HomesickDo not let them see you blink,Homesick by salshep
Mother said, so I am careful to turn
away when my eyes dry out. My grip
on the brush is clumsy. Colours speck
and dazzle, slop like foam on rocks;
the teacher dabs their brilliance
from my flaking arms. Children whisper
behind starfish hands; they go to play
in the bright, hot yard but I stay in,
as Mother told me. Below the window
theres a tank of golden fish that circle,
circle, following their own reflections.
I dip my fingers in to scoop one up,
watch it flip and shine, cool in my palm,
and press my face deep into the water.
Membranes slide across my thirsty eyes.
I breathe, and breathe, and breathe.
WitchesWitchesWitches by salshep
Perhaps you thought we were gone
when the puddles of fat and ash congealed,
and our stink unstuck from the back
of your throat. When you exhale
into the face of your wife, does she smell us?
Lately at night, familiar as cats,
we've taken to creeping into your room,
reeking of bonfires, empty-headed
pumpkins, poppets of wormwood and rue.
In your sleep, you eat our bodies
and brag come morning, you dare not
pass a hedge for fear of whispers
nor linger where three roads meet.
We are slowly collecting your fluids,
your fallen hair; we hide in your socks
like foxtail, we diffuse our dust
into all your meals. Soon we'll leach
as salt from your skin, fly like spittle
out of your gaping mouth. We are the hook
and the bait. We are always to blame.
Field Notes.Field Notes by salshep
I snap: a sling-shot
of sinew, tendons whipped
to joints that buckle in lines as cleanly creased
as an origami crane. Poised on a tripod of paper tips,
I anticipate the wind but there is only steel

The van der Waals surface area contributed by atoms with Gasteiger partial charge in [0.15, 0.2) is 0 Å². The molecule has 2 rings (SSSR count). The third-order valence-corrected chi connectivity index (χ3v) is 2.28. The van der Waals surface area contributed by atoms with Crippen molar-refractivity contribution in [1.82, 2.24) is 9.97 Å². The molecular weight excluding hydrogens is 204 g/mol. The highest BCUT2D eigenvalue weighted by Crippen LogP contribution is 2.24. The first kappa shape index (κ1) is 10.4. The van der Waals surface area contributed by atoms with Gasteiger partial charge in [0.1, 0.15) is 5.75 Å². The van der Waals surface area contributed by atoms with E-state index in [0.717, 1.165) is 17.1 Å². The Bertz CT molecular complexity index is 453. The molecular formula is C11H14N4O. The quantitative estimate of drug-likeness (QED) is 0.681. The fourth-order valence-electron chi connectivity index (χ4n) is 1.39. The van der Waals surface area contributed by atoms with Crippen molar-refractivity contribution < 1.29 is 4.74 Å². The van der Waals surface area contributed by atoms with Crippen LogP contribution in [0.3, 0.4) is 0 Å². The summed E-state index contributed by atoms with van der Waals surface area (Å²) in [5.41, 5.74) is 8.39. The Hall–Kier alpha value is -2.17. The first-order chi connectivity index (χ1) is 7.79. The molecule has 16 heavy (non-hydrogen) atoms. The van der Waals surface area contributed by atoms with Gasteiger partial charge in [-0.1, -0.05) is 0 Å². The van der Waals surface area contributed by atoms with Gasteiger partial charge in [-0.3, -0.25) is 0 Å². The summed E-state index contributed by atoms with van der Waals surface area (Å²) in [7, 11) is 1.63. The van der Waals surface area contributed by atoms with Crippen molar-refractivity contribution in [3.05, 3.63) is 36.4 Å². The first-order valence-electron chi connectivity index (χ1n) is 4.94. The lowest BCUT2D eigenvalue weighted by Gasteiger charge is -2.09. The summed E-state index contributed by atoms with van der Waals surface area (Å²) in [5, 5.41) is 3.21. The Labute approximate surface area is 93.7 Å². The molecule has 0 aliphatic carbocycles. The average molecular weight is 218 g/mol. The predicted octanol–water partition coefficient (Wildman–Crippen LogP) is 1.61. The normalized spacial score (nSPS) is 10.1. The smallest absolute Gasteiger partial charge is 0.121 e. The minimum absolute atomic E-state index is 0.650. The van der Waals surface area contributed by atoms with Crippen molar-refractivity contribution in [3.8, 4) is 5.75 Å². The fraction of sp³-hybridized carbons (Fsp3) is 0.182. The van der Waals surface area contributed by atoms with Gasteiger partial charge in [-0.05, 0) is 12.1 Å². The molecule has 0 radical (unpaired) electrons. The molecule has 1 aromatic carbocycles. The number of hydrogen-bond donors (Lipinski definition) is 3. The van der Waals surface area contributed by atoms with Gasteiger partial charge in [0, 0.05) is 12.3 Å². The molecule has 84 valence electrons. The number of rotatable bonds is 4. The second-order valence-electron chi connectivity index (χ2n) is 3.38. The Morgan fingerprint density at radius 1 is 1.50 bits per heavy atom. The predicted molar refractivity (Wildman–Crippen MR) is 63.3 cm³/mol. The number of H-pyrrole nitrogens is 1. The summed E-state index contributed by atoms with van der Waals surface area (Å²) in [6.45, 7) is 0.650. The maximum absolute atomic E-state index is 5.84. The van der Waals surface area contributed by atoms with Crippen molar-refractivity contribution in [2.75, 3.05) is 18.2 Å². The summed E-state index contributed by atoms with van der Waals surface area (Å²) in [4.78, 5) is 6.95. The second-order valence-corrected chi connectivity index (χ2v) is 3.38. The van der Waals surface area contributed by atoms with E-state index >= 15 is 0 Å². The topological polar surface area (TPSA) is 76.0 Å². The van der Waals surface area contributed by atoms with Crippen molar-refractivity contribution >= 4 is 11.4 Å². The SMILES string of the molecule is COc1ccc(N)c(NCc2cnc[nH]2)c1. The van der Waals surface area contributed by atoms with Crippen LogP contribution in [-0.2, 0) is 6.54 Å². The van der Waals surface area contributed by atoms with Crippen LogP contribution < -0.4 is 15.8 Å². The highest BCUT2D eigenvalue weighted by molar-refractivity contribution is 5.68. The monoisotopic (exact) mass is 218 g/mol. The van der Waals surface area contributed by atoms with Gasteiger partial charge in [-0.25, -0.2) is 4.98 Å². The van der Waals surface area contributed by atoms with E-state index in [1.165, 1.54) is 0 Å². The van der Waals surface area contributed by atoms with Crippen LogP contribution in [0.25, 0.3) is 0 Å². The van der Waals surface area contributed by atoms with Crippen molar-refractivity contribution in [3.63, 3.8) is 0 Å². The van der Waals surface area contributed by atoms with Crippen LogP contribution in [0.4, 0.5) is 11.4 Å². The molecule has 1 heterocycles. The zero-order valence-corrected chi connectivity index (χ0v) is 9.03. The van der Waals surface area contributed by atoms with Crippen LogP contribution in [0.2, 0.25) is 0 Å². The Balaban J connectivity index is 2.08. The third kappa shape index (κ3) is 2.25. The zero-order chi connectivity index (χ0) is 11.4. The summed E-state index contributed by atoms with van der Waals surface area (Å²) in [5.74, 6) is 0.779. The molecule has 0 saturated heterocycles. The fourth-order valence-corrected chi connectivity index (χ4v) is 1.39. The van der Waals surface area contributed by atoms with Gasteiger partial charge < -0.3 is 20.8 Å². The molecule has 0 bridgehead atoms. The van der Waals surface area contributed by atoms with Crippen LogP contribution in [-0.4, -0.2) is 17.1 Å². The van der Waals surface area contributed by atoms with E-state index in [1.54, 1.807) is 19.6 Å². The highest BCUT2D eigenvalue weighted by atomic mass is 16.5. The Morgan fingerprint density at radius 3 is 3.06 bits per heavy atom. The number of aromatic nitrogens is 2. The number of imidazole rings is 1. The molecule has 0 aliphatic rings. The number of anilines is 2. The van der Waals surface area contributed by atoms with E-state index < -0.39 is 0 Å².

shearing bone and then it all unfolds
with a scritch-scratch and tickle
of segmented limbs sprouting,
barbed as berry-canes.
once fed on your skin;
sipped at honeyed pores
with a thousand tiny, hollow tongues
and those words you said, the ones that closed
like fists to cinch me mute but for this
thin-bodied whine: please
don't ever speak
They're predicting swarms
this summer: better batten down the hatches,
Better To Be HorsesShe pretends to be horses. Not one,Better To Be Horses by salshep
but a herd hurtling breakneck
past homes where other children sleep.
Better to be horses
than flattened under sheets,
to run until her body breaks:
Mustang, Arabian, Pinto, her tails
pluming as she streams
through the dark. Hooves flashing
on pavement, their thunder
proof against silhouette and silence,
she strains to be free of earth
until she comes to the edge
of the world and the horses, panting,
drop their heads
to catch their breath
before the long walk home.
DAYLIGHT BOBBERY!!! DAYLIGHT BOBBERY!DAYLIGHT BOBBERY!!! by salshep
Write a poem of at least 10 and no more than 40 lines using a phrase or line from a Bob Dylan song of your choice as the title of your own poem. The poem cannot be about the same topic as the song, and must contain the word (or a word containing the letters) 'bob', in some form.
The dev you post must have, in its comment box, a link to the competition, and the title and lyrics of the song you took your line from, credited to Mr. Dylan.
Link your poem to this journal with a message letting me know it's an entry, by March 1st, 2007 .
1st prize is a 3-month sub for the best poem, lots of lovely gallery pimpage for the runners-up.
</b>Have fun, and good luck! </b>
Ode to AccountingHere I sit a-counting,Ode to Accounting by KingEzekiel